The biggest thing to hit Japan since the Kobe earthquake, Battle Royale was the stuff that cults are made of: a visceral orgy of splenetic violence, built around an irresistible conceit (children ordered to massacre their classmates on a remote island) that satirised both reality TV and the bloodlust inherent in Japanese culture. Teenagers camped outside cinemas to see it, politicians tried to ban it and Quentin Tarantino paid homage to it by casting schoolgirl killer Chiaki Kuriyama in Kill Bill: Vol. 1.
Three years on, Kinji Fukasaku is back - in spirit at least - with an equally violent but more thoughtful sequel to his iconic original. Completed by his son Kenta following the director's death from bone cancer in January 2003, Requiem initially seems less of a follow-up than a remake. Hell, it even recreates the kids' booby-trapped neckwear, ready to blow the heads off any students dumb enough to break the game's rules. Post 9/11, however, the relentless mayhem comes with a hefty helping of anti-war polemic. Relentless is certainly the word for the film's main set-piece, a beach assault on the `Wild Seven' hideout that lifts Requiem into Saving Private Ryan territory. The Fukasakus maintain this breathless momentum for the next hour, dispatching a good two dozen teen commandos before we even know their names.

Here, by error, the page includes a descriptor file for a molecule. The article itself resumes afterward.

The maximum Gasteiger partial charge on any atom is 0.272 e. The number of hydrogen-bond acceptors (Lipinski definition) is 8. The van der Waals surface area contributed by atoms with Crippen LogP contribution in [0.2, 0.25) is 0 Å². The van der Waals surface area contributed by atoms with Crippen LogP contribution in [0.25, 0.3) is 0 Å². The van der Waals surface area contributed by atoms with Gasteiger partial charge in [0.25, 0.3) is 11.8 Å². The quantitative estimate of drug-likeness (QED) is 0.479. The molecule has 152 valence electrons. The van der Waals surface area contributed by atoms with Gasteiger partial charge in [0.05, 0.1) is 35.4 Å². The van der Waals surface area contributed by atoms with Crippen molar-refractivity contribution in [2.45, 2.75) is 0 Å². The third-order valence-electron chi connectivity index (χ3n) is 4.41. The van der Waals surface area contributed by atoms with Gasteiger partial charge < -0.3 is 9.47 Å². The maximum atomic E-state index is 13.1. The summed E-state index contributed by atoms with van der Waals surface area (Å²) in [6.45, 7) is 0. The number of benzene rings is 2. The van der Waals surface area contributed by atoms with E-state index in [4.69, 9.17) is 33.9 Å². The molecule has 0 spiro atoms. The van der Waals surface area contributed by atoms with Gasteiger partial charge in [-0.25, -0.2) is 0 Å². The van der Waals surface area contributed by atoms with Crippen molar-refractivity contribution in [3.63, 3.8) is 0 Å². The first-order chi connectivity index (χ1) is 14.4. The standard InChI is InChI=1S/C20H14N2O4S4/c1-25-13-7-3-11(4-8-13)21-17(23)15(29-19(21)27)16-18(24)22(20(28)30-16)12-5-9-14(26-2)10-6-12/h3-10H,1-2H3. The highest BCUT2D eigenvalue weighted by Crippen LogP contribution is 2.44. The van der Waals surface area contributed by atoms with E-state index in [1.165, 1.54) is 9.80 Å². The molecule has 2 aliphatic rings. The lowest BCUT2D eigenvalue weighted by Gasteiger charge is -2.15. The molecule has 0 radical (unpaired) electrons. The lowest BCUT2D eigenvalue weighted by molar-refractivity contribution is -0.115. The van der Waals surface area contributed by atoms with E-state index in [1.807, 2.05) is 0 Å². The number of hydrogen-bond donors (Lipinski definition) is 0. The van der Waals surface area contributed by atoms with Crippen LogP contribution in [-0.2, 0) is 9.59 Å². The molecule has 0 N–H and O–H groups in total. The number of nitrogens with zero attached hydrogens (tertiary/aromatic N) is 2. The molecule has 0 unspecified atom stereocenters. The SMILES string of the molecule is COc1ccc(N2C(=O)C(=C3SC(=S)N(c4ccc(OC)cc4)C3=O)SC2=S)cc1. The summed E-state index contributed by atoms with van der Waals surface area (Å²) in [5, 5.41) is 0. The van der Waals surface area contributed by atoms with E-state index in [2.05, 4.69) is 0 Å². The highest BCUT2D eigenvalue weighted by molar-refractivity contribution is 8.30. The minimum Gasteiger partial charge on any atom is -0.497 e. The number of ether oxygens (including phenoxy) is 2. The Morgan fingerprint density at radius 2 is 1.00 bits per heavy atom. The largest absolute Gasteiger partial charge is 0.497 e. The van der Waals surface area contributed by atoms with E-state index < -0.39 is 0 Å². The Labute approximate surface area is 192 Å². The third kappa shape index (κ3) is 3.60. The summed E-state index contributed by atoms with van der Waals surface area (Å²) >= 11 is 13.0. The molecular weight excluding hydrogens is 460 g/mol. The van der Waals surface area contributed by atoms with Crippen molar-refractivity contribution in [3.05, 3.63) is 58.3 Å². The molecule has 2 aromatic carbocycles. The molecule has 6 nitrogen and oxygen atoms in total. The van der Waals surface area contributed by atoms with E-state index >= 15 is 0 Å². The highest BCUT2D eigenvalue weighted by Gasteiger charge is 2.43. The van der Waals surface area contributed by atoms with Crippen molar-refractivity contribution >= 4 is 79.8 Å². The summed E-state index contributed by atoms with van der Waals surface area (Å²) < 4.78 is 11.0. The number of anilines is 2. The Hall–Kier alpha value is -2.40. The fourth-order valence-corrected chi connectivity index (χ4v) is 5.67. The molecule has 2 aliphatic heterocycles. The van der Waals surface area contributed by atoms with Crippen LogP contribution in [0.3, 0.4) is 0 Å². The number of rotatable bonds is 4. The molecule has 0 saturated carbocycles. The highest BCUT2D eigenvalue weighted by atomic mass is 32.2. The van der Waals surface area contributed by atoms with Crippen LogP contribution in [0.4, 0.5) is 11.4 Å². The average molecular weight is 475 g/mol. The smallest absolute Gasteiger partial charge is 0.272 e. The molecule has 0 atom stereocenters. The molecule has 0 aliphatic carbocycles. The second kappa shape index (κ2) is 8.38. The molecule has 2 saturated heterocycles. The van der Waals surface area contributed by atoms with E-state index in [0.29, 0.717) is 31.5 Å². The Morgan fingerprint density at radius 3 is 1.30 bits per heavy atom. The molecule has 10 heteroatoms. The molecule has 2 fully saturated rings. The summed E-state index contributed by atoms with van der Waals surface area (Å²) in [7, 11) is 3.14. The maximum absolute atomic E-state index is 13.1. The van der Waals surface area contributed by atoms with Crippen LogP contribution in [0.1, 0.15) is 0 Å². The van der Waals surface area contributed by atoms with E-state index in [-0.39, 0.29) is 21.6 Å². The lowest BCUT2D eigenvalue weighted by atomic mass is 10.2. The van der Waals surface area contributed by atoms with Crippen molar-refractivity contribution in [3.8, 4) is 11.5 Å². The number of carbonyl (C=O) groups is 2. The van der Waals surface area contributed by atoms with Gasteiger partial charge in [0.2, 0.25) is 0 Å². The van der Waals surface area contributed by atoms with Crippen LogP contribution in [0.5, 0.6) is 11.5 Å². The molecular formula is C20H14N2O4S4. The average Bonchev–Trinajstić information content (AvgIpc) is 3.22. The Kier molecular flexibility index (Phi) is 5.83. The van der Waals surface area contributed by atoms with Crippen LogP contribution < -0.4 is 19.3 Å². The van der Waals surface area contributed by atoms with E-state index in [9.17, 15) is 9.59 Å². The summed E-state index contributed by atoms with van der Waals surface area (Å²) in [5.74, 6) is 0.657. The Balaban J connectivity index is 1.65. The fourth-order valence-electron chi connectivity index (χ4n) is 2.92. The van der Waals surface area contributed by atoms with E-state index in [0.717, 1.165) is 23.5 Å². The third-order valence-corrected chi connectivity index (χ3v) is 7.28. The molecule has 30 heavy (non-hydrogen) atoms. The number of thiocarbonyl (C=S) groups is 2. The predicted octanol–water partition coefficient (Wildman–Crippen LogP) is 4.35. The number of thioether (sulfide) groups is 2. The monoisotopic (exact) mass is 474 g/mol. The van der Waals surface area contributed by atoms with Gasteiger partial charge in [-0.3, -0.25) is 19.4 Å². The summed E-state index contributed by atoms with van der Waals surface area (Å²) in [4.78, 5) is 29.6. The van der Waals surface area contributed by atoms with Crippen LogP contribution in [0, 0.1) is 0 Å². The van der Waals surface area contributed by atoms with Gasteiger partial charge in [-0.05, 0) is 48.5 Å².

Around the halfway mark, however, the chaos ebbs away to let a touchy-feely bond develop between the terrorists and their would-be assassins. It's here that Fukasaku Sr's deathbed desire to make a positive statement gets the better of him, his characters becoming mere mouthpieces as they lambast fascist superstates that send kids like them to their deaths.
Thankfully, though, the film rallies in time for a delirious climax - but seasoned Royale heads may feel it's too little, too late.